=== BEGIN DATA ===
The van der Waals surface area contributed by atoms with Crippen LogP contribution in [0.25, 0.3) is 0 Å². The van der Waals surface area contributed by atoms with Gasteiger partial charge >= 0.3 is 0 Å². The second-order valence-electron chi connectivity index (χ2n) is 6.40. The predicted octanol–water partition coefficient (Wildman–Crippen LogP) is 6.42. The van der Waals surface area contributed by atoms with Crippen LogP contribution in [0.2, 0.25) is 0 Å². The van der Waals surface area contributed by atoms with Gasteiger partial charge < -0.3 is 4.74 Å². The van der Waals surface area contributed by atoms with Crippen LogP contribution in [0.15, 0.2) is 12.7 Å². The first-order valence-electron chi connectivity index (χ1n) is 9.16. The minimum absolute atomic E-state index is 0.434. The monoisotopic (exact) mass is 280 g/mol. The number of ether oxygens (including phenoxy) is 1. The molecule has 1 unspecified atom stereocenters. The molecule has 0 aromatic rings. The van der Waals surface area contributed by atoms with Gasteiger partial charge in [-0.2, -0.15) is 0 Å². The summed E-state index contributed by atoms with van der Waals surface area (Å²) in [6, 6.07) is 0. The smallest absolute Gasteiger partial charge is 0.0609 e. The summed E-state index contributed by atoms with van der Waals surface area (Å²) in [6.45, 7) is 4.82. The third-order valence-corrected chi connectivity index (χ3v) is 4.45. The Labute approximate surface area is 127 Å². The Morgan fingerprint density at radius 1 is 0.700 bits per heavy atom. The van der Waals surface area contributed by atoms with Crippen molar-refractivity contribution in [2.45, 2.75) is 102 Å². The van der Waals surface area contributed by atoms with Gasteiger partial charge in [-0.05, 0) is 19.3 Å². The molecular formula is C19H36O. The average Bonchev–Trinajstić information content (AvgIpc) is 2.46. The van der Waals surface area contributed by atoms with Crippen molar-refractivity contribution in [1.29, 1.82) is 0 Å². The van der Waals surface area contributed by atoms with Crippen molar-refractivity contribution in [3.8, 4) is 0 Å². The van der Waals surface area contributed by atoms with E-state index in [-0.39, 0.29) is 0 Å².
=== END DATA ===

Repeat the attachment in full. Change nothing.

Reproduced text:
The van der Waals surface area contributed by atoms with Crippen LogP contribution in [0.25, 0.3) is 0 Å². The van der Waals surface area contributed by atoms with Gasteiger partial charge >= 0.3 is 0 Å². The second-order valence-electron chi connectivity index (χ2n) is 6.40. The predicted octanol–water partition coefficient (Wildman–Crippen LogP) is 6.42. The van der Waals surface area contributed by atoms with Crippen LogP contribution in [0.2, 0.25) is 0 Å². The van der Waals surface area contributed by atoms with Gasteiger partial charge < -0.3 is 4.74 Å². The van der Waals surface area contributed by atoms with Crippen LogP contribution in [0.15, 0.2) is 12.7 Å². The first-order valence-electron chi connectivity index (χ1n) is 9.16. The minimum absolute atomic E-state index is 0.434. The monoisotopic (exact) mass is 280 g/mol. The number of ether oxygens (including phenoxy) is 1. The molecule has 1 unspecified atom stereocenters. The molecule has 0 aromatic rings. The van der Waals surface area contributed by atoms with Gasteiger partial charge in [-0.2, -0.15) is 0 Å². The summed E-state index contributed by atoms with van der Waals surface area (Å²) in [6, 6.07) is 0. The smallest absolute Gasteiger partial charge is 0.0609 e. The summed E-state index contributed by atoms with van der Waals surface area (Å²) in [6.45, 7) is 4.82. The third-order valence-corrected chi connectivity index (χ3v) is 4.45. The Labute approximate surface area is 127 Å². The Morgan fingerprint density at radius 1 is 0.700 bits per heavy atom. The van der Waals surface area contributed by atoms with Crippen molar-refractivity contribution in [2.45, 2.75) is 102 Å². The van der Waals surface area contributed by atoms with Gasteiger partial charge in [-0.05, 0) is 19.3 Å². The molecular formula is C19H36O. The average Bonchev–Trinajstić information content (AvgIpc) is 2.46. The van der Waals surface area contributed by atoms with Crippen molar-refractivity contribution in [1.29, 1.82) is 0 Å². The van der Waals surface area contributed by atoms with Crippen molar-refractivity contribution in [3.8, 4) is 0 Å². The van der Waals surface area contributed by atoms with E-state index in [-0.39, 0.29) is 0 Å².